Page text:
The more either side understands each other’s intentions and undertakings the stronger the outcome will be. Mutual understanding are often significantly under-appreciated.
Writing content for your website is often looked at as a daunting task. For those of you who have done it, you know that professionalism, accuracy and proofreading are clear essentials to writing quality web content. But how often do you consider how your specific word selection and sentence structure can either make or break your website’s effectiveness when it comes to visits, click-through and conversion rates?
In today’s hyper-competitive online marketplace, web browsers are constantly bombarded with in-your-face marketing and sales tactics telling them what they want and when they want it. Hard selling has become so common online that you no longer know whether you’re at a sleazy car dealership or in the comfort of your own home surfing the web. Because these tactics have been used over and over while shopping online, readers have now developed a canny ability to simply ignore what they perceive to be marketeering.
This is why your shrewd attention to how you write you web copy can be a difference maker. Tim Ash, from Website Magazine, states that the primary goal for writing your web copy is to “reduce the visitor’s cognitive load.” By starting your sentences and paragraphs with your core points – not your lead-ins – you will increase your chance of capturing their attention. He called this the “inverted triangle approach.” These days, web readers have honed the art of skimming content until something catches their interest while screening out the unnecessary fluff. So this is why making your point early is a vital technique. Allow for brief introductory paragraphs that then lead to a link where more can be read if so desired. If you force a reader through all your content at once, they’ll most likely not find reward in having to dig out pertinent content and move off your site before you’ve made your impact. Be direct, be prompt and be on point.
With that said, your voice – your tone – can also dictate whether or not someone will stay with you and your site for any length of time or not. Time on site is an important measure of content effectiveness. The longer the stay, the better your chances of increasing your conversion rate. Don’t use marketese. Speak to them like they’re your fiend or neighbor. Be polite, but not overly formal. This tends to turn people off. Natural defense mechanisms respond quickly to the hard sell or a overly formalized structure. Provide immediate information up front (without a sales voice) pertaining to your product or service, then follow it with supportive material. If they feel like reading on, they will. But if they don’t, they will have at least received your message.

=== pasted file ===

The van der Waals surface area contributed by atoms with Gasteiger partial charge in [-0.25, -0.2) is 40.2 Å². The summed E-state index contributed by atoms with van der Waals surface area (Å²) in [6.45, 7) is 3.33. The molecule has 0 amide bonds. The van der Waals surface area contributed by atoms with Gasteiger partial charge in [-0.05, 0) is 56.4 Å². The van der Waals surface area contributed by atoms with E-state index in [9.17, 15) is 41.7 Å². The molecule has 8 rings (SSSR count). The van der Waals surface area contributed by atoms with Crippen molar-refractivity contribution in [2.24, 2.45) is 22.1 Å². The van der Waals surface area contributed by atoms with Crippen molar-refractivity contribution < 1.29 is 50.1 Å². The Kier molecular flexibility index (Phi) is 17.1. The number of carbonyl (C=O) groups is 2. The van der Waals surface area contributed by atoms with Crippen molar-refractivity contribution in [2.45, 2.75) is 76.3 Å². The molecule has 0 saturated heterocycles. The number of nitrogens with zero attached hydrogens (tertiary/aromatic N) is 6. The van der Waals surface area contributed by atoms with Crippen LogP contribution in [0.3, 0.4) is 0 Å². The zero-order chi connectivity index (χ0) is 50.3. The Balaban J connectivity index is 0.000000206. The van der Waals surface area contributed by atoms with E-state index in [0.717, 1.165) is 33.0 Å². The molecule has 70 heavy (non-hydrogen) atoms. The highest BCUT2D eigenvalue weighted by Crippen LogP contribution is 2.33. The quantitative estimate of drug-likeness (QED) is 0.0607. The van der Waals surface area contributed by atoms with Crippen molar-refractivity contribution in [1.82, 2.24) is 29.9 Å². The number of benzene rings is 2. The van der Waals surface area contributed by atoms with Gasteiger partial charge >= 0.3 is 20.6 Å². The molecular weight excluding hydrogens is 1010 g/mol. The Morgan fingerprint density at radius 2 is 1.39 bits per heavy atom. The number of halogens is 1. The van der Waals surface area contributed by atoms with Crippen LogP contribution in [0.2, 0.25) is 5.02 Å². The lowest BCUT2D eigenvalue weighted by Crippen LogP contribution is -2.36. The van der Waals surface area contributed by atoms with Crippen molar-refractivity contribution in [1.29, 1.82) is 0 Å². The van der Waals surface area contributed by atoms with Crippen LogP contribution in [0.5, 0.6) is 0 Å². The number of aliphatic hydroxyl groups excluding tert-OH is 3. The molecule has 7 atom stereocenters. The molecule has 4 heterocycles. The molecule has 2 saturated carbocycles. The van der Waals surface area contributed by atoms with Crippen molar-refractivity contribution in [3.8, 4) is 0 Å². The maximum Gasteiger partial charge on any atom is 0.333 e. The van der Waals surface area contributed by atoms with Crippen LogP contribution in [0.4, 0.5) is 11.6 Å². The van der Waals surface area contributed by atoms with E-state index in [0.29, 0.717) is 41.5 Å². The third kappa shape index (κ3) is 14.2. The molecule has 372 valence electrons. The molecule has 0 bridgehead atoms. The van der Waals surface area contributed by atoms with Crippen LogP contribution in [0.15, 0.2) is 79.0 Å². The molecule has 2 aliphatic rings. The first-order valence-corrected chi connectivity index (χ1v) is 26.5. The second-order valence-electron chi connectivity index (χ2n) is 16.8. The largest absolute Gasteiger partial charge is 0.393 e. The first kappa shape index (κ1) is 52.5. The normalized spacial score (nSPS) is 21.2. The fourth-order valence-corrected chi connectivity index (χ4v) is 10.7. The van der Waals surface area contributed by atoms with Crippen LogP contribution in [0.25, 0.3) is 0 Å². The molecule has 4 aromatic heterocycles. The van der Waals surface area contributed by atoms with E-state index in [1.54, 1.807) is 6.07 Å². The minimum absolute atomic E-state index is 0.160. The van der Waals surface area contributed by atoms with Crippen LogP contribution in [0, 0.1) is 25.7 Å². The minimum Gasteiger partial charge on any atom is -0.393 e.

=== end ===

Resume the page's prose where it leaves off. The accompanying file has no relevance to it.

Keep your thoughts and sentence structures short. They are easier to follow. Don’t use superlative adjectives and try to focus on providing objective information. Keeping things short, to the point and inline with your readers attention span in this competitive web market is essential. A secondary side-effect of brevity is that retention is often bolstered. Your readers will walk away with a better understanding of your products and services.
How aware are you of the sheer number of typefaces surrounding you at any given time? They are literally everywhere. On your computer, in your mail, throughout your home, on the metro, at work, at lunch, even in the restroom – literally everywhere! Many refer to them as fonts, but this is often a misuse of the term. Typeface is the precise term when specifying a style of a character set, whereas a font is the particular typeset withing a typeface (such as bold, italic, etc.)
The uses of typefaces may seem trivial to many, but is nothing short of an art form for others. Detail-oriented graphic designers will spend far more time on selecting an appropriate typeface for a logo design than the related graphic. There are literally thousands of typefaces available to choose from, making the selection process that much more time consuming and critical to over-all success of the final design.
A beautiful graphical element can be ruined by the pairing of a poorly selected typeface. Each one has it’s own distinctive characteristics such as serifs, san serifs, rounded, modern, classic and each of these styles also carries varying character widths, curves/angles, height, width and much more. The challenge lies in how to merge your graphical element with the correct style, and font selection to bolster it’s image and impact.
Often is the case where the typace is the logo (no graphic element). These are called typelogos. These are just as effective as ones that include the graphical element. The key to developing an effective typelogo is working the font to render itself in a unique way. One of the most useable features of a well selected typeface and font is how it interacts with the negative space around it (the background). The forms that can appear in this negative space can define the success of the typelogo.
Typefaces are something that we all interact with – consciously or not – every day. The selection of the right typeface and font within a design can compliment and bolster it’s appearance and effectiveness to both the client and its intended audience.